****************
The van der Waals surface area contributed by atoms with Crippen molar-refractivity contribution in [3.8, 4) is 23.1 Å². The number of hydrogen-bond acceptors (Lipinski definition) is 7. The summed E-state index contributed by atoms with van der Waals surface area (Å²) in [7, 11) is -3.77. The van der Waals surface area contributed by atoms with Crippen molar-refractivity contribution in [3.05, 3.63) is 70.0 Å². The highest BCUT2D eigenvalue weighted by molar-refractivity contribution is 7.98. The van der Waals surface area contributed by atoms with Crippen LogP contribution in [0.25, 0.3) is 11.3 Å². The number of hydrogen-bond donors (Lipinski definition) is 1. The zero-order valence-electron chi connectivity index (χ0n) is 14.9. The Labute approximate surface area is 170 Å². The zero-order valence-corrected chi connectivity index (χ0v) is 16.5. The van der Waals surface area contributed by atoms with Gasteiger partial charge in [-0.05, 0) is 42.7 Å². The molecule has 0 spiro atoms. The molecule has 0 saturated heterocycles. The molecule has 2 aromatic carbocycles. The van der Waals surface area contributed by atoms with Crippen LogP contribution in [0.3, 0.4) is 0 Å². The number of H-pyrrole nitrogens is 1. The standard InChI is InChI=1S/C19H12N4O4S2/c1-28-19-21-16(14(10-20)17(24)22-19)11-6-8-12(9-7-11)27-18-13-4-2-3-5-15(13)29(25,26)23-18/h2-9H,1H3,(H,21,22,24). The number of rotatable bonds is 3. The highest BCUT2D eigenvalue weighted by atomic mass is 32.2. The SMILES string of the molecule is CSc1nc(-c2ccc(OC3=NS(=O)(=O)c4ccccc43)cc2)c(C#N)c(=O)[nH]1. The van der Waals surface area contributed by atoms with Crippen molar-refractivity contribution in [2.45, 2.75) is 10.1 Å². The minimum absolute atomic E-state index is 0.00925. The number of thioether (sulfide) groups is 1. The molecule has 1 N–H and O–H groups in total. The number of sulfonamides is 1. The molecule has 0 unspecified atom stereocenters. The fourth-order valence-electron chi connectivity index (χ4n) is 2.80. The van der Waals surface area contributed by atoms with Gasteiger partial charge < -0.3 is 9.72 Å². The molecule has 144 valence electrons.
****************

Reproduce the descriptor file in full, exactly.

The van der Waals surface area contributed by atoms with Crippen molar-refractivity contribution in [3.8, 4) is 23.1 Å². The number of hydrogen-bond acceptors (Lipinski definition) is 7. The summed E-state index contributed by atoms with van der Waals surface area (Å²) in [7, 11) is -3.77. The van der Waals surface area contributed by atoms with Crippen molar-refractivity contribution in [3.05, 3.63) is 70.0 Å². The highest BCUT2D eigenvalue weighted by molar-refractivity contribution is 7.98. The van der Waals surface area contributed by atoms with Crippen LogP contribution in [0.25, 0.3) is 11.3 Å². The number of hydrogen-bond donors (Lipinski definition) is 1. The zero-order valence-electron chi connectivity index (χ0n) is 14.9. The Labute approximate surface area is 170 Å². The zero-order valence-corrected chi connectivity index (χ0v) is 16.5. The van der Waals surface area contributed by atoms with Gasteiger partial charge in [-0.05, 0) is 42.7 Å². The molecule has 0 spiro atoms. The molecule has 0 saturated heterocycles. The molecule has 2 aromatic carbocycles. The van der Waals surface area contributed by atoms with Crippen LogP contribution in [0.3, 0.4) is 0 Å². The number of H-pyrrole nitrogens is 1. The standard InChI is InChI=1S/C19H12N4O4S2/c1-28-19-21-16(14(10-20)17(24)22-19)11-6-8-12(9-7-11)27-18-13-4-2-3-5-15(13)29(25,26)23-18/h2-9H,1H3,(H,21,22,24). The number of rotatable bonds is 3. The highest BCUT2D eigenvalue weighted by atomic mass is 32.2. The SMILES string of the molecule is CSc1nc(-c2ccc(OC3=NS(=O)(=O)c4ccccc43)cc2)c(C#N)c(=O)[nH]1. The van der Waals surface area contributed by atoms with Crippen molar-refractivity contribution in [2.45, 2.75) is 10.1 Å². The minimum absolute atomic E-state index is 0.00925. The number of thioether (sulfide) groups is 1. The molecule has 1 N–H and O–H groups in total. The number of sulfonamides is 1. The molecule has 0 unspecified atom stereocenters. The fourth-order valence-electron chi connectivity index (χ4n) is 2.80. The van der Waals surface area contributed by atoms with Gasteiger partial charge < -0.3 is 9.72 Å². The molecule has 144 valence electrons.